Here we have the evidence that the master economist foresaw and warned against the breakdown of the German mark, as well as the market crash of 1929 and the depression that followed.

He presents his business cycle theory in its most elaborate form, applies it to the prevailing conditions, and discusses the policies that governments undertake that make recessions worse. He recommends a path for monetary reform that would eliminate business cycles and provide the basis for a sustainable prosperity.

In foreseeing the interwar economic breakdown, Mises was nearly alone among his contemporaries. In 1923, he warned that central banks will not "stabilize" money; they will distort credit markets and generate booms and busts. In 1928, he departed dramatically from the judgment of his contemporaries and sounded an alarm: "every boom must one day come to an end."

Then after the Great Depression hit, he wrote again in 1931. His essay was called: "The Causes of the Economic Crisis." And the essays kept coming, in 1933 and 1946, each explaining that the business cycle results from central-bank generated loose money and cheap credit, and that the cycle can only be made worse by intervention.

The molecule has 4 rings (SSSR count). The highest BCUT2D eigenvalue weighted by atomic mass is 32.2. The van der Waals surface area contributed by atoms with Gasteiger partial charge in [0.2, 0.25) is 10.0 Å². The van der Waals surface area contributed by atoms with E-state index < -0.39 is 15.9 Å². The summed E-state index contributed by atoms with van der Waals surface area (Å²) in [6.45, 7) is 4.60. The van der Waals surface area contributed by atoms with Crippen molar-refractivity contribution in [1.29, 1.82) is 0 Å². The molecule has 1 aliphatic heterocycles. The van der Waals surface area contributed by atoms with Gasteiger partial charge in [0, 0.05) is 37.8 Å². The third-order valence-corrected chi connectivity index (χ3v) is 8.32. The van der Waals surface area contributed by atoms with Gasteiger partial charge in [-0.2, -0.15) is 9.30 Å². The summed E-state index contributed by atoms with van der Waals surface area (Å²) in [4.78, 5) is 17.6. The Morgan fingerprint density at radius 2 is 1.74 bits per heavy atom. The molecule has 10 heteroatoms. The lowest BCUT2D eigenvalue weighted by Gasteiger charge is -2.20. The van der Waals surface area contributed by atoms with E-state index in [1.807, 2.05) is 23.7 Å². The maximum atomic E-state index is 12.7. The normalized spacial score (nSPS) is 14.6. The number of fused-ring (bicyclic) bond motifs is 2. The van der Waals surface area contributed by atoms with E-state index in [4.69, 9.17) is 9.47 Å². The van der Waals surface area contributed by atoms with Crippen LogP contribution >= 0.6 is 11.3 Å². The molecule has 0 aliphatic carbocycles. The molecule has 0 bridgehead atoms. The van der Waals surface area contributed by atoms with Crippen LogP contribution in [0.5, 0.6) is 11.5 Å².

Credit expansion cannot increase the supply of real goods. It merely brings about a rearrangement. It diverts capital investment away from the course prescribed by the state of economic wealth and market conditions. It causes production to pursue paths which it would not follow unless the economy were to acquire an increase in material goods. As a result, the upswing lacks a solid base. It is not real prosperity. It is illusory prosperity. It did not develop from an increase in economic wealth. Rather, it arose because the credit expansion created the illusion of such an increase. Sooner or later it must become apparent that this economic situation is built on sand.